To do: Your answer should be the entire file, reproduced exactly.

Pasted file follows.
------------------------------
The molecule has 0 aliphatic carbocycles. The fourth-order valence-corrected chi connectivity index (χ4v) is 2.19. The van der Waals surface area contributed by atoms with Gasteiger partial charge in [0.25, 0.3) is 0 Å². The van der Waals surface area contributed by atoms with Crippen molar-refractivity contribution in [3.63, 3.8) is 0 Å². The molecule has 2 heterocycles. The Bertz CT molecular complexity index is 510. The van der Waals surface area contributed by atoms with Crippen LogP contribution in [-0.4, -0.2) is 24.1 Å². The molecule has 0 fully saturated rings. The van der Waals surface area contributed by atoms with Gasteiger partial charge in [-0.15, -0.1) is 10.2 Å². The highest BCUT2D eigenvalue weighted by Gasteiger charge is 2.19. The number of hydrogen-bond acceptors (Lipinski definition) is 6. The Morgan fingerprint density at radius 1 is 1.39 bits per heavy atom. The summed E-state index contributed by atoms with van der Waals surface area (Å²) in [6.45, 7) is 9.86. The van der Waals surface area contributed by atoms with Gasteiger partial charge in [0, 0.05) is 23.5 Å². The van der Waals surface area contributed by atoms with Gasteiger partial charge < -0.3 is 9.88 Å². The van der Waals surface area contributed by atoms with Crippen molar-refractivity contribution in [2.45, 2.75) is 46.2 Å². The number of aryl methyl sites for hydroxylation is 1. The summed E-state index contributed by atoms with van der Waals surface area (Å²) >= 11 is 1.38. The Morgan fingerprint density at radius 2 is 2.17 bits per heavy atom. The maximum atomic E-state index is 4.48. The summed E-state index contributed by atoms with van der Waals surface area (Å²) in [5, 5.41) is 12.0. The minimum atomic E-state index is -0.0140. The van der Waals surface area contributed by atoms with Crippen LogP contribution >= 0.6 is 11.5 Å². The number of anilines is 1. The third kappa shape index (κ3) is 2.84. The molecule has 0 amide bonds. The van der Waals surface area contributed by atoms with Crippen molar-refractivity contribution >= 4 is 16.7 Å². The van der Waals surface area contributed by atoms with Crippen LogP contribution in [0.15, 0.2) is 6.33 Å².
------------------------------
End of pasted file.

The molecule has 0 aliphatic carbocycles. The fourth-order valence-corrected chi connectivity index (χ4v) is 2.19. The van der Waals surface area contributed by atoms with Gasteiger partial charge in [0.25, 0.3) is 0 Å². The van der Waals surface area contributed by atoms with Crippen molar-refractivity contribution in [3.63, 3.8) is 0 Å². The molecule has 2 heterocycles. The Bertz CT molecular complexity index is 510. The van der Waals surface area contributed by atoms with Crippen LogP contribution in [-0.4, -0.2) is 24.1 Å². The molecule has 0 fully saturated rings. The van der Waals surface area contributed by atoms with Gasteiger partial charge in [-0.15, -0.1) is 10.2 Å². The highest BCUT2D eigenvalue weighted by Gasteiger charge is 2.19. The number of hydrogen-bond acceptors (Lipinski definition) is 6. The Morgan fingerprint density at radius 1 is 1.39 bits per heavy atom. The summed E-state index contributed by atoms with van der Waals surface area (Å²) in [6.45, 7) is 9.86. The van der Waals surface area contributed by atoms with Gasteiger partial charge in [0, 0.05) is 23.5 Å². The van der Waals surface area contributed by atoms with Gasteiger partial charge < -0.3 is 9.88 Å². The van der Waals surface area contributed by atoms with Crippen molar-refractivity contribution in [2.45, 2.75) is 46.2 Å². The number of aryl methyl sites for hydroxylation is 1. The summed E-state index contributed by atoms with van der Waals surface area (Å²) >= 11 is 1.38. The Morgan fingerprint density at radius 2 is 2.17 bits per heavy atom. The maximum atomic E-state index is 4.48. The summed E-state index contributed by atoms with van der Waals surface area (Å²) in [5, 5.41) is 12.0. The minimum atomic E-state index is -0.0140. The van der Waals surface area contributed by atoms with Crippen LogP contribution >= 0.6 is 11.5 Å². The number of anilines is 1. The third kappa shape index (κ3) is 2.84. The molecule has 0 amide bonds. The van der Waals surface area contributed by atoms with Crippen molar-refractivity contribution >= 4 is 16.7 Å². The van der Waals surface area contributed by atoms with Crippen LogP contribution in [0.15, 0.2) is 6.33 Å².